15. To create goals is a good way to engage the mind in service. Once the mind starts to meditate on something, it automatically develops attachment to it, which is actually a tendency that can be engaged in Krsna's service. If the mind is attached to the idea of fulfilling a goal, it may actually help us instead of creating hindrances.
  16. As book distributors, we should try to be satisfied in whatever position we may be, understanding that all situations are under the control of Krsna and are ultimately for our purification. Happiness is not dependent on material facilities, but on how much we can control our senses and, ultimately, on how Krsna conscious we are. Being equipoised regardless of our material condition, we can preach Krsna consciousness without impediment.
  17. Srila Prabhupada said that we should tax our brains on how to spread Krsna consciousness. This means that as far as possible we should try to find new and creative ways to distribute books, opening new fields and new modalities of book distribution. To do this service using our brains has even greater merits than to just distribute using our muscles. When book distribution started in ISKCON, devotees didn't have any idea on how to do it. Book distribution started to grow when devotees started to find different ways to distribute, sharing the formulas with others. Devotees who are creative or have natural talents should be encouraged.
  18. Detachment is a quality that comes from the mode of goodness, while laziness comes from the mode of ignorance. While some can use "detachment" as an excuse to be lazy, these two things are radically different. As Srila Prabhupada mentions, the symptom of love is activity. Being detached means to work for Krsna, being at the same time detached from the result. Being connected to the mode of goodness, this is a stable platform for our devotional service. "The execution of devotional service is not a matter of idle meditation but practical action in the foreground of spiritual life.
  19. The idea that all competition in spiritual life is bad actually comes from impersonalism. Material competition is harmful because it's based on envy and attachment. In the spiritual world, competition exists in its pure form, based on admiration and a sincere desire to please Krsna. Srila Prabhupada encouraged competition amongst devotees, using competition as a means to help us put in extra effort, to give it all in the service of Krsna, especially in book distribution. The question is not how to eliminate competition, but how to purify our consciousness and have competition in its pure form. "There must always be competition. That gives life. That cannot be separated from life". "The perfect society does not eliminate competition, but it eliminates envy, because everyone is weak before Krsna".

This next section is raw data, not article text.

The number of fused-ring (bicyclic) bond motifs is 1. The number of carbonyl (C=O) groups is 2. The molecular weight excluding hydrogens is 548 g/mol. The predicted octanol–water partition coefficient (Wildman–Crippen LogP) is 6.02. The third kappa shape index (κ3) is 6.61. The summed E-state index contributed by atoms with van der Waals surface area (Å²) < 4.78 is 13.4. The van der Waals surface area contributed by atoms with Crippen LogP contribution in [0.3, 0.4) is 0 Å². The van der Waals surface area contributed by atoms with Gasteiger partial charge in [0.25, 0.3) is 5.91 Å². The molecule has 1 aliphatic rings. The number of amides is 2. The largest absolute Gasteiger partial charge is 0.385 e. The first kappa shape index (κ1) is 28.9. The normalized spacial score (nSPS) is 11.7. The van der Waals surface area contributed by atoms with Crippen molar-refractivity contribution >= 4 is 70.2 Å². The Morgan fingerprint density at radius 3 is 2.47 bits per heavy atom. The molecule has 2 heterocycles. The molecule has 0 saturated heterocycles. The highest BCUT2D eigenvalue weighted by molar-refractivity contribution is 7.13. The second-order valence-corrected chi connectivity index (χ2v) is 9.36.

20. While austerities are an essential part of spiritual life, there is a limit according to our level of advancement. Too much austerity, above one's level of realization, can actually be detrimental to spiritual life, increasing the influence of the mode of ignorance. Austerity must be done with the proper mentality and with proper knowledge, otherwise the result will not be good.
  21. The main priority is to continue, do whatever we can in devotional service, according to our capacity. The Lord is not concerned about how many books we distribute, but about our endeavor and sincerity, like in the example of Hanuman and the spider. He doesn't see the number, He sees our effort. The main point is to engage in the service to our fullest capacity.
  22. As we get older, we don't have the same energy as before. Therefore,  we need to learn how to use our energy in an efficient way to be able to continue distributing books, compensating for the reduction in energy with experience, like in the example of Vovô, the old ram.
  23. As we become more experienced, it's also important that we dedicate part of our time to teaching, integrating our service with this training role. To teach devotees is even more important than to distribute books on the street, and by Krsna’s natural arrangement, as we get older we become progressively less useful in street book distribution, and more useful in teaching and guiding new devotees. We must, however, be careful with pride and desire for fame.
  24. Sometimes we distribute a lot of books and get disheartened in seeing that not so many people are becoming devotees. It is important to keep in mind that the ones we see coming to the temple and becoming devotees are just the tip of the iceberg. Most of the result of our preaching remains below the surface: people that read the books and adopt parts of the process without ever coming to a temple. We may never know about them, but they are making advancement, that is going to bring them to devotional life in their next lives. Some may even go back to Godhead. Book distribution is the way a small group of devotees can create a huge change in society.